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Hoffmann, R. A wiki for the life sciences where authorship matters. Nature Genetics (2008)
 
 
 
 
 

First-trimester maternal serum alpha-fetoprotein as a marker for fetal chromosomal disorders. Dutch Working Party on Prenatal Diagnosis.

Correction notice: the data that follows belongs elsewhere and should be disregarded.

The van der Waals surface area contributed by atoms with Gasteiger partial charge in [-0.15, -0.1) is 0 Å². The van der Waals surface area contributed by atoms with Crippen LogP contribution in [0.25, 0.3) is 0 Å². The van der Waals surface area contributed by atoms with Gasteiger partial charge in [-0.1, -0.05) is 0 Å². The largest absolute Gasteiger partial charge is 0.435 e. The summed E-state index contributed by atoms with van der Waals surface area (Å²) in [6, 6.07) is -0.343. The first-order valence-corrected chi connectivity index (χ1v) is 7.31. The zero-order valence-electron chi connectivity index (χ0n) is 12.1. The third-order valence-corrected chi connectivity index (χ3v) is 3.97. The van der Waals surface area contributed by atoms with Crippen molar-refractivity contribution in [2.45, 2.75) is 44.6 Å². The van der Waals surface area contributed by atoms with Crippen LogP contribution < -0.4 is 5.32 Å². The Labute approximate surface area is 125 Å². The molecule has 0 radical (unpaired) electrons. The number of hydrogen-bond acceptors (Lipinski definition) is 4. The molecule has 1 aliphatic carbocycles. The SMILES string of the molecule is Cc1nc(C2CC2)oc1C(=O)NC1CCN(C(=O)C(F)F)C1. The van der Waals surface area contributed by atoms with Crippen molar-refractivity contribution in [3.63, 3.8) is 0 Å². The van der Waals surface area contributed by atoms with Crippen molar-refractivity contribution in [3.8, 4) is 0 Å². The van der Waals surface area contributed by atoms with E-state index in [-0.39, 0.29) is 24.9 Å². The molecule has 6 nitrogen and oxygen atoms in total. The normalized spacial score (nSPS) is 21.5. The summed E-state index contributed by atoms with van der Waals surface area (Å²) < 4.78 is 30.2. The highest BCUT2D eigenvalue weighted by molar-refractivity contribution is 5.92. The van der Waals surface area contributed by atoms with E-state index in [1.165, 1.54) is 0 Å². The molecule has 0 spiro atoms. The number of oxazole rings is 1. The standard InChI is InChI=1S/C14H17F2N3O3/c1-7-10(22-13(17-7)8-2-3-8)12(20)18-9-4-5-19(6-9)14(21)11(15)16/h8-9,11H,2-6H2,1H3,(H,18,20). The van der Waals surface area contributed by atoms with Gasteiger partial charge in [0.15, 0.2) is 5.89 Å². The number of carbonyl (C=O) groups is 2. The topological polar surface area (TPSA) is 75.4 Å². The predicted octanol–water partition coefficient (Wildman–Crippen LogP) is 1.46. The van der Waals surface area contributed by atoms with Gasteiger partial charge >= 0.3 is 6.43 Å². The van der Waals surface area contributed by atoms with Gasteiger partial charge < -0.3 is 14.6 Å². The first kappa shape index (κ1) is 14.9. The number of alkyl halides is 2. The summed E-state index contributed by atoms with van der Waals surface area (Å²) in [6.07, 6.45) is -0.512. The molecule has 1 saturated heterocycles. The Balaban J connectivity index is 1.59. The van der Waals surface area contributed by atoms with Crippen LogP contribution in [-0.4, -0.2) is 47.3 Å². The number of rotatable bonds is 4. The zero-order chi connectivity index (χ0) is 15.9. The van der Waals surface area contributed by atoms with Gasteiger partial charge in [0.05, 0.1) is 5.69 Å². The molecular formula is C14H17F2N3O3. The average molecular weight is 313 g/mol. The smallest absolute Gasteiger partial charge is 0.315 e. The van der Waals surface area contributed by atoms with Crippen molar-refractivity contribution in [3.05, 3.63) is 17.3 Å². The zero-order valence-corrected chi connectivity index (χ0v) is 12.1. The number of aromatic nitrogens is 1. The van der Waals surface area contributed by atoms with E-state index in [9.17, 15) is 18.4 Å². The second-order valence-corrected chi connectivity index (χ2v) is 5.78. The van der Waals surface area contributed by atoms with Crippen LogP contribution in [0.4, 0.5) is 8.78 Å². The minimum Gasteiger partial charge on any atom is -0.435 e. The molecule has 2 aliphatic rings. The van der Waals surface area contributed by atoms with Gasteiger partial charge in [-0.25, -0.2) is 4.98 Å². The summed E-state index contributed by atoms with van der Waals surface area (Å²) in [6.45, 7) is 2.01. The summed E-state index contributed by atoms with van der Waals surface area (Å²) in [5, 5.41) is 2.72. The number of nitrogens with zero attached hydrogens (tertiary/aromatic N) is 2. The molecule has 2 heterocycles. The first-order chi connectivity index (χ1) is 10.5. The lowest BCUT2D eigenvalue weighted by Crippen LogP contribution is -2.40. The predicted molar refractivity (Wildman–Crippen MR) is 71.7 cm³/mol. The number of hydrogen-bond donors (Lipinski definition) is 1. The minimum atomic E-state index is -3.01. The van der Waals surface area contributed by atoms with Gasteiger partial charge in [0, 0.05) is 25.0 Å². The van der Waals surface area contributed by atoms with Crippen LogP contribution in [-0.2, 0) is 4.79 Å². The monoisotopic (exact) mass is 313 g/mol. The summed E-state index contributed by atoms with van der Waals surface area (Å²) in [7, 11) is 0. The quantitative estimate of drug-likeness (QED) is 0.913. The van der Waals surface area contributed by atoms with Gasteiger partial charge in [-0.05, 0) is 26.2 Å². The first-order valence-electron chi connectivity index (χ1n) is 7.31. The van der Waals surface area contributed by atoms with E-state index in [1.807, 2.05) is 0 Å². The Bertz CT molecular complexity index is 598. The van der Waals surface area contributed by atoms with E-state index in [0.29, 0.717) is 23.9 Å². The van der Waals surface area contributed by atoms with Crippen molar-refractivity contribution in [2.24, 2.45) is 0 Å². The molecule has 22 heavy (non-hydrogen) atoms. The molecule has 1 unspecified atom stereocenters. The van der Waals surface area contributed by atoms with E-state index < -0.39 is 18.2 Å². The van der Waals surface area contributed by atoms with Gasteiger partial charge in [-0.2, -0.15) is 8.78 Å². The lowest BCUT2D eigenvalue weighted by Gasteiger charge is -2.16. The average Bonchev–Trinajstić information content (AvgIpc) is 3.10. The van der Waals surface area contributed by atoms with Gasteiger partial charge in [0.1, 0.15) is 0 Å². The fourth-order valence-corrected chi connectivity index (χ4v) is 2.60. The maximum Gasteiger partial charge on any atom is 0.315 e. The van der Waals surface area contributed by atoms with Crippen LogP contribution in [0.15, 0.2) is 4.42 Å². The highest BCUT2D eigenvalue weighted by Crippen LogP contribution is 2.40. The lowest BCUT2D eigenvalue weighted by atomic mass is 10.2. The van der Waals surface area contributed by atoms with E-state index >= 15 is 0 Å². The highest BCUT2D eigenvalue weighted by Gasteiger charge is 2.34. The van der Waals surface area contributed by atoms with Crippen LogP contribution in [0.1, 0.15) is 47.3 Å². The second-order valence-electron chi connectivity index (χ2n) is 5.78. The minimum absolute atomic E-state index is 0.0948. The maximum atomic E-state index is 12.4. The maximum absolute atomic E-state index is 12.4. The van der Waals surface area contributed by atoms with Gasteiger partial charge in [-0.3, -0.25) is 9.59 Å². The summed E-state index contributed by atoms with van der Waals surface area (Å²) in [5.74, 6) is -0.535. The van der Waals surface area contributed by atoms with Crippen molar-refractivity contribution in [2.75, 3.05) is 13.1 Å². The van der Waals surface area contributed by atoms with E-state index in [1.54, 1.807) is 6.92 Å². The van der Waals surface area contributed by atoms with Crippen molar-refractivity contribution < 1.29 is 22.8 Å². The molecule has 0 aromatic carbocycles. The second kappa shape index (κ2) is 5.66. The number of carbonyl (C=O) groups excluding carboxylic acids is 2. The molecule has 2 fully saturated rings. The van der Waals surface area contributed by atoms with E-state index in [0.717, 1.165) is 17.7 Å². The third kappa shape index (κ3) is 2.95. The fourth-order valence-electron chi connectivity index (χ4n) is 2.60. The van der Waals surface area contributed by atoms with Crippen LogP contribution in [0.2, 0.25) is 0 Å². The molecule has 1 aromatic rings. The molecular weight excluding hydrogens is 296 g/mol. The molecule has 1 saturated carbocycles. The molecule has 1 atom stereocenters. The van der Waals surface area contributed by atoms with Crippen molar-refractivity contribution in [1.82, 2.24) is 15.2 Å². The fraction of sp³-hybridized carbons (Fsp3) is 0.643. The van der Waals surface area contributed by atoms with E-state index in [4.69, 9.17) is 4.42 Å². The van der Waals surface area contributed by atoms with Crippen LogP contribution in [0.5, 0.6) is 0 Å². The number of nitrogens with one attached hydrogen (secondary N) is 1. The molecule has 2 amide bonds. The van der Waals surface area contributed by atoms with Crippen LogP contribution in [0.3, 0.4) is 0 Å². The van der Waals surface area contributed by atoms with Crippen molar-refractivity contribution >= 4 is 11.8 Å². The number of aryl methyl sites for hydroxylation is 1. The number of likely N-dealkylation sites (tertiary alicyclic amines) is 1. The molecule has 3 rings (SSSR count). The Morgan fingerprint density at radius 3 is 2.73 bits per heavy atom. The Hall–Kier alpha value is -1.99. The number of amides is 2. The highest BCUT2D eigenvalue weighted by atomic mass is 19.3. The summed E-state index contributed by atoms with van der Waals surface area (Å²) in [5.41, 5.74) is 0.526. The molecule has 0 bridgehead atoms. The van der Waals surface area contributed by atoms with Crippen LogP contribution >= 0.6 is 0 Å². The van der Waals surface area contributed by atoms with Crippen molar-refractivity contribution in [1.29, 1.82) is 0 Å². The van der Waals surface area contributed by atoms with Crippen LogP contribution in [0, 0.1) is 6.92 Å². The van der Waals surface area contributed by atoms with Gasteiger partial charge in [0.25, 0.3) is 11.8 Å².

We evaluated first-trimester maternal serum alpha-fetoprotein (MS- AFP) as a marker for fetal chromosomal disorders. The multicentre study was performed under the auspices of the Dutch Working Party on Prenatal Diagnosis. MS- AFP was measured in 2404 normal pregnancies and 72 chromosomally abnormal pregnancies. The median multiple of the normal median (MOM) in 32 Down's syndrome pregnancies was 0.83 with a 95 per cent confidence interval ranging from 0.60 to 1.04. The difference between the distributions of first-trimester MS- AFP in normal and Down's syndrome pregnancies was statistically significant (t-test: t = 2.34, P < 0.05). Thirty-one per cent of the Down's syndrome pregnancies were found below the tenth percentile. We found no difference between normal pregnancies and pregnancies with other chromosomal disorders (eight cases with trisomy 18, MOM = 1.26; seven cases with sex chromosome abnormalities, MOM = 1.07; 22 cases with a chromosomal mosaic pattern in chorionic villi, MOM = 1.08). We conclude that first-trimester MS- AFP can discriminate between normal and Down's syndrome pregnancies, but is not an effective marker. First-trimester MS- AFP has no value as a marker for other fetal chromosomal disorders.[1]

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